The Breakfast Club
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They were five teenage students with nothing in common, faced with spending a Saturday detention together in their high school library. At seven a.m., they had nothing to say, but by four p.m., they had bared their souls to each other and become good friends. John Highes, creator of the critically acclaimed Sixteen Candles, wrote, directed and produced this hilarious and often touching comedy starring Emilio Estevez, Anthony Michael Hall, Judd Nelson, Molly Ringwald and Ally Sheedy. To the outside world they were simply the Jock, the Brain, the Criminal, the Princess and the Kook, but to each other, they would always be The Breakfast Club.
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When I told my son that his school is identical to my school back in the '80s, he scoffed, as teenagers do. I asked him if he ever saw "Breakfast Club". He said he heard of it but never saw it. (Mom gets on her Amazon App immediately, orders the Blu-Ray with One-Click).
A couple days later, it arrives in the mail. I hand it over to my son and say, "Here is your school in movie form"... With a scoff and an eye-roll added for effect, he trudges upstairs and I hear it tossed onto his desk. Fast-forward to a Sunday and he's bored. He graces us with his presence that Sunday afternoon and looks like he has had an epiphany!
"Mom! You're right! That school is EXACTLY like my school!" Sometimes Moms are right. It happens.
I said, "Really? No kidding? Because that was MY high school!".
Thank you "Breakfast Club" and Amazon for giving me a common thread to my son! We parents of teenagers need every nugget we can find!
"The Breakfast Club" is a rather dark comedy/drama, especially in contrast with John Hughes' usual body of work. But it's still a poignant and unflinching look at high school and its cliques, and how youth are shaped by their parents, teachers, and other adults... for better or for worse.
It's Saturday at a Chicago high school, and five students have shown up for a full day of detention for various infractions of the rules. They represent a variety of traditional high school cliques -- Andrew, a star wrestler and the quintessential jock; Brian, a quiet but well-meaning young genius; Claire, an aloof and slightly snobbish prom queen and popular girl; Bender, a foul-mouthed rebel who constantly butts heads with the school principal who oversees the detention; and Allison, a silent and eccentric artist who occasionally acts out for attention. At first the five students bicker and hassle one another, chafing under the jerkish principal's vigil and finding ways to push one another's buttons. But as hijinks ensue and secrets, pasts, and revelations come to light, the students realize they have far more in common than they realized... and the lines between cliques are never as clear-cut as they seem.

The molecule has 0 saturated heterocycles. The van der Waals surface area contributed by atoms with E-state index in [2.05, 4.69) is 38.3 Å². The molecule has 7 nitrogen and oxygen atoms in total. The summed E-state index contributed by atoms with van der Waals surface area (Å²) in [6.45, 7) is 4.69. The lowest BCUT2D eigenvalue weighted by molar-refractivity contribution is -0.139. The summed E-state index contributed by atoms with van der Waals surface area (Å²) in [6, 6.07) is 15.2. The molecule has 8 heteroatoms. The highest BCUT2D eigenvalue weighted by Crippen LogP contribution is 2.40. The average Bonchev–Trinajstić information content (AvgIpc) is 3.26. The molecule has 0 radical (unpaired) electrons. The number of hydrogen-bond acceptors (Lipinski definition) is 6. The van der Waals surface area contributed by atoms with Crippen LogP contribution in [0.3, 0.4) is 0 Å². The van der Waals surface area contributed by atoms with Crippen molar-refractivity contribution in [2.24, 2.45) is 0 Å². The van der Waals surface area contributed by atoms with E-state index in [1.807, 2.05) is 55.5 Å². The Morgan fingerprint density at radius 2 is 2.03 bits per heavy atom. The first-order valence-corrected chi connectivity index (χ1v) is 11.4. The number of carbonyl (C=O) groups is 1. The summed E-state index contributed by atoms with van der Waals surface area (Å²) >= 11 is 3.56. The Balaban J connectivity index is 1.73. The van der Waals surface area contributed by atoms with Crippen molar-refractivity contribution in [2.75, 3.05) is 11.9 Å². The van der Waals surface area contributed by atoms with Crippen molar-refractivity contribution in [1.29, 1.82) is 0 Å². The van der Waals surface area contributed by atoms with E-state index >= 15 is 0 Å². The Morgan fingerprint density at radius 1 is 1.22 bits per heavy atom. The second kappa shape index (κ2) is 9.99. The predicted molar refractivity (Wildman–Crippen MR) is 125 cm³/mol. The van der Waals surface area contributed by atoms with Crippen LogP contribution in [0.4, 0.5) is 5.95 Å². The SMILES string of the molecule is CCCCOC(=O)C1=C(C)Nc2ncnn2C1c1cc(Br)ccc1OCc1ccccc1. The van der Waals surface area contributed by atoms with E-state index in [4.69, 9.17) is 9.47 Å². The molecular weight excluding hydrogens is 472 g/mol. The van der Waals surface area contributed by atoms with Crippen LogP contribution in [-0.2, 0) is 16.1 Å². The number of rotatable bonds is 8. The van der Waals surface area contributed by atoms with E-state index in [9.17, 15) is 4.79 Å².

Writer/director John Hughes is know for having a fairly light tone in his movies -- "Ferris Beuller's Day Off," "Home Alone," "Sixteen Candles," etc. -- so "Breakfast Club's" darker and even bleak tone may come off as a shock to those used to his sillier comedies. But this tone works for this particular movie, as it's not afraid to deconstruct the typical high school comedy and the various stereotypes that tend to populate said comedies. And it probes deeper into what shapes and influences teenagers than most teen movies do, even if the picture it paints isn't very pretty -- as characters in the film say, "Are we all going to grow up to be like our parents?" and "When you get older, your heart dies." That's not to say the movie isn't without its funny moments, though -- it still elicits plenty of laughs, even if the mood sometimes whiplashes between light and dark and some of the humor is of the "black comedy" variety.
The acting in this film is pretty strong as well. It stars members of the "Brat Pack," a group of young actors especially popular in the '80s -- Judd Nelson, Emilio Estevez, Molly Ringwald, Ally Sheedy, and Anthony Michael Hall. All of them slip into their respective roles almost effortlessly, and bring genuine pathos to their characters. It would have been all too easy for them to fall into the usual stereotypes, but here even the characters that should be unlikable, like Nelson's foul-mouthed and belligerent Bender, are made sympathetic and relatable. Paul Gleason is deliciously unlikable as the harsh and slightly corrupt Principal Vernon, but I found the janitor character (pretty much the only other notable character in the movie) to be somewhat forgettable.
A well-deserved classic, far more honest and in-depth than most other teen movies. Probably best for ages 15 and up due to swearing, drug use, sexual conversation, and a very blatant (but funny) panty shot.